By Phyllis J. Lubin

For years, I always believed that Mother’s Day was a holiday created by Hallmark to sell cards. Despite thinking that, I valued the day nonetheless. Who wouldn’t want to honor the person who gave them life? Who wouldn’t want to set aside a day that would be special just for her?

Here is a tidbit that I wasn’t aware of until I Googled the history of Mother’s Day for this column. Anna Jarvis, after her own mother’s death in 1905, rallied for a special day set aside to honor the sacrifices mothers make for their children.

Arguing that American holidays were biased toward male achievements, she started a massive letter-writing campaign to newspapers and politicians, seeking encouragement for this special day.

In fact, Jarvis established the Mother’s Day International Association to help promote her cause. When the day finally came in 1914 when President Woodrow Wilson signed a measure officially establishing the second Sunday of May as Mother’s Day, one would think Anna would have been overjoyed. And she was–until she noticed that once her day became a national holiday, the holiday became over-commercialized.

By 1920, the very same person who was the staunchest supporter of the holiday became disgusted by that same day. She vehemently denounced the commercialization and urged people to stop buying Mother’s Day flowers, cards, and candies. In fact, she launched many lawsuits against groups that used the name “Mother’s Day,” expending much of her own personal funds on legal fees. By the time of her death in 1984, she had denounced the holiday entirely, and lobbied the government to see it removed from the American calendar.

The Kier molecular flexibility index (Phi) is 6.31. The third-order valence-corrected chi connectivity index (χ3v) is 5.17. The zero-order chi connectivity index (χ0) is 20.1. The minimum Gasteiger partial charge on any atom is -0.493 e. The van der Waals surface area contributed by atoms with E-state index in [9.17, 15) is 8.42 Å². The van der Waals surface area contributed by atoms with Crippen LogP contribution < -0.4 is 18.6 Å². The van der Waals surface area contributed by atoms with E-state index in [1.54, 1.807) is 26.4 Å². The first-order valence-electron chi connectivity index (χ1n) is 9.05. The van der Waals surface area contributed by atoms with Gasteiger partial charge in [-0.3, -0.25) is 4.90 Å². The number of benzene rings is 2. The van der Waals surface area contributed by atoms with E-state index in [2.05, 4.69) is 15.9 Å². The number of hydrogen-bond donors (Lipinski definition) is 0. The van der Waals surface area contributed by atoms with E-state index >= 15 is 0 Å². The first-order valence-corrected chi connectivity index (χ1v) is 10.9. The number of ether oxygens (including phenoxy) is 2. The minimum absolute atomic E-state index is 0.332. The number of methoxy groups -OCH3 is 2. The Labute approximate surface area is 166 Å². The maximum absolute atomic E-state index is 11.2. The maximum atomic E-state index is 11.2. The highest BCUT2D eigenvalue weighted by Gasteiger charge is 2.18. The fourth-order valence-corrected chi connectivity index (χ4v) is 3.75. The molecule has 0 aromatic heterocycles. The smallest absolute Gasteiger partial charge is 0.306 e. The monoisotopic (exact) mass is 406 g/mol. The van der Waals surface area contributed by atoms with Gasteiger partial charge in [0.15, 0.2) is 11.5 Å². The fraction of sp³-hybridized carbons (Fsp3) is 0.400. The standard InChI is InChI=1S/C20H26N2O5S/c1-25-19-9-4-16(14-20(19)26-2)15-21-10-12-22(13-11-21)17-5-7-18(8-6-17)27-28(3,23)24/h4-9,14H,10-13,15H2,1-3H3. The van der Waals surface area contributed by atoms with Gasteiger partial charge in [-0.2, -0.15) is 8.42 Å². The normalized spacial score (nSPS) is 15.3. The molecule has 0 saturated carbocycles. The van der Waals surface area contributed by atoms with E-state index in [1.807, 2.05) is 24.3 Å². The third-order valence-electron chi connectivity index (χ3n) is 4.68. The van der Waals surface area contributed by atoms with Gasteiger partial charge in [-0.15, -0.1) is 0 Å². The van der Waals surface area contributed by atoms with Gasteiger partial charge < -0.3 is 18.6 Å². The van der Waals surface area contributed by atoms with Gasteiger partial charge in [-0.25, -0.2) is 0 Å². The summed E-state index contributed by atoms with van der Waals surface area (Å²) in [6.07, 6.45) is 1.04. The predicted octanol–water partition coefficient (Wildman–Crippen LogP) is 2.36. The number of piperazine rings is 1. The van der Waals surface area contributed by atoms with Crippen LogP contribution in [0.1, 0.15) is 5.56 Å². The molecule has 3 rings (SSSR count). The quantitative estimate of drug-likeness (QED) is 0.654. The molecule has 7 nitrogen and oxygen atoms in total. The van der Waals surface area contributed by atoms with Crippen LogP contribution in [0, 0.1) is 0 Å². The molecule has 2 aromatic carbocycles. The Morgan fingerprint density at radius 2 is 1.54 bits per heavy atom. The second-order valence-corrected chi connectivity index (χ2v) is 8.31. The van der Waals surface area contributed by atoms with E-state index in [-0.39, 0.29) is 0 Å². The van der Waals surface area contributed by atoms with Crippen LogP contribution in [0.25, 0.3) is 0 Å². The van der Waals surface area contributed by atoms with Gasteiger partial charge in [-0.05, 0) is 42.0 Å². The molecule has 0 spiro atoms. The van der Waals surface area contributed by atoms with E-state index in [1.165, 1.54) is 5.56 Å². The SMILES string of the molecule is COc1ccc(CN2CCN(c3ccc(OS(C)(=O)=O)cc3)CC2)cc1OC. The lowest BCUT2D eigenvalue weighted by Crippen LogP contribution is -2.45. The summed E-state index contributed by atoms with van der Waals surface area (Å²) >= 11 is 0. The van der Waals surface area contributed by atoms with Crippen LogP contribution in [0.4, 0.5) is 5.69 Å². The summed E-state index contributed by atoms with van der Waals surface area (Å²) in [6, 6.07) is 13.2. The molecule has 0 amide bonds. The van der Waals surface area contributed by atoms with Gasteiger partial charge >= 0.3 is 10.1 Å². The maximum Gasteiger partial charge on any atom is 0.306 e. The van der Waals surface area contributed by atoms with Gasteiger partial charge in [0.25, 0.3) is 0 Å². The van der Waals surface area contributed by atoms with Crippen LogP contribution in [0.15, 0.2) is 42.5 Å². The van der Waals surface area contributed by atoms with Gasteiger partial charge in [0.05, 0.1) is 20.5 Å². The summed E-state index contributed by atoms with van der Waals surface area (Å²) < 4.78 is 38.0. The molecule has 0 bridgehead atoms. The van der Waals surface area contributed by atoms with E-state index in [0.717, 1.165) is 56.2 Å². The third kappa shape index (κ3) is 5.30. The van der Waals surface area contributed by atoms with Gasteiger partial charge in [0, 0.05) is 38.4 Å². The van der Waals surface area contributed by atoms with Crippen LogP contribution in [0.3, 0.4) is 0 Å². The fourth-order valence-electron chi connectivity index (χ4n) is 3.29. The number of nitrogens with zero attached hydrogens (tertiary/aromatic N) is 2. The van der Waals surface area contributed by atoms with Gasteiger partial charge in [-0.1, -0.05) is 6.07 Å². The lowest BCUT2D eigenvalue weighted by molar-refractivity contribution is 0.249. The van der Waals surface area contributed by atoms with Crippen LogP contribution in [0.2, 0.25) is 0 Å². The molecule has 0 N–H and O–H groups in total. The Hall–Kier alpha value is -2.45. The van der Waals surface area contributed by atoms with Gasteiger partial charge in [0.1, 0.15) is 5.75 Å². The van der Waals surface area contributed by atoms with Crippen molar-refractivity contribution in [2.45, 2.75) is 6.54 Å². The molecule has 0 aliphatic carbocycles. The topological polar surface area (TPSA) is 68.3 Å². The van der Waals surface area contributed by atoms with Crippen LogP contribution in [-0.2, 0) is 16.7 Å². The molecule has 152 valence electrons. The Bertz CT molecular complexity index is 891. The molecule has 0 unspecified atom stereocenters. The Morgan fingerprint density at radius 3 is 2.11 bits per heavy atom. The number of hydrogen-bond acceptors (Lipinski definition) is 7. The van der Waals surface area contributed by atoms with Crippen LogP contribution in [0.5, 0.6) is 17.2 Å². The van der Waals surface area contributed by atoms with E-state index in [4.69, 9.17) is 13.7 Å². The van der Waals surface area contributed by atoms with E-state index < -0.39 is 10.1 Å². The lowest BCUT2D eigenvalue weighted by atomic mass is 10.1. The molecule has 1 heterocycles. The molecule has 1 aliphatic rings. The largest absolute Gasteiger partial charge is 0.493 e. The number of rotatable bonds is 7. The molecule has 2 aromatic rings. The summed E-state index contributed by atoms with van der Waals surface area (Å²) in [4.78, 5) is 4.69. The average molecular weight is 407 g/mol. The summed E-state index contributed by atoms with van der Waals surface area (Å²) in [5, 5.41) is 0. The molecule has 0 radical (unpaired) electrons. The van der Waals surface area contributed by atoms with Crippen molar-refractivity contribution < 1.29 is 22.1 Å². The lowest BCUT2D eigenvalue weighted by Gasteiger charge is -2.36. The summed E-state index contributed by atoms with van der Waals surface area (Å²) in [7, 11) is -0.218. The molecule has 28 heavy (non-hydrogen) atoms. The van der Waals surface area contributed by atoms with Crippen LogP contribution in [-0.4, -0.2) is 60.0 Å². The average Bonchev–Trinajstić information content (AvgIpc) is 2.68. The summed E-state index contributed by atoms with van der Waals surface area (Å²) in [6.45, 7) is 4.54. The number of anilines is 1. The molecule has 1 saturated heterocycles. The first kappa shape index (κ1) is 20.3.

But Mother’s Day lives on. The commercialization doesn’t bother me so much. Aren’t all the holidays on the calendar over-commercialized? Why pick on this one which puts mothers up on a pedestal? Mothers are the foundation of the family and deserve at least one day of recognition on the calendar!

I would like to take this opportunity to thank all mothers out there for everything they do for our society. To my dear mother-in-law, Bernice Lubin, thank you for all that you have done and that you do for all of us! Special thanks go to my own mom, Esther Davidson. Mom, you have been there for your husband, children, and grandchildren through every moment of life! Without your continued support, our family would not have the strength to power through so many of life’s challenges. May we always celebrate together as a family and enjoy life through thick and thin. v

Phyllis Joy Lubin is an attorney with Maidenbaum & Sternberg, LLP, who resides in Cedarhurst with her husband, Leonard. They have six children–Naftali, Shoshana, Rivka, Rochel, Yosef, and Lea–and a daughter-in-law, Nina. The author welcomes your questions and comments at



Please enter your comment!
Please enter your name here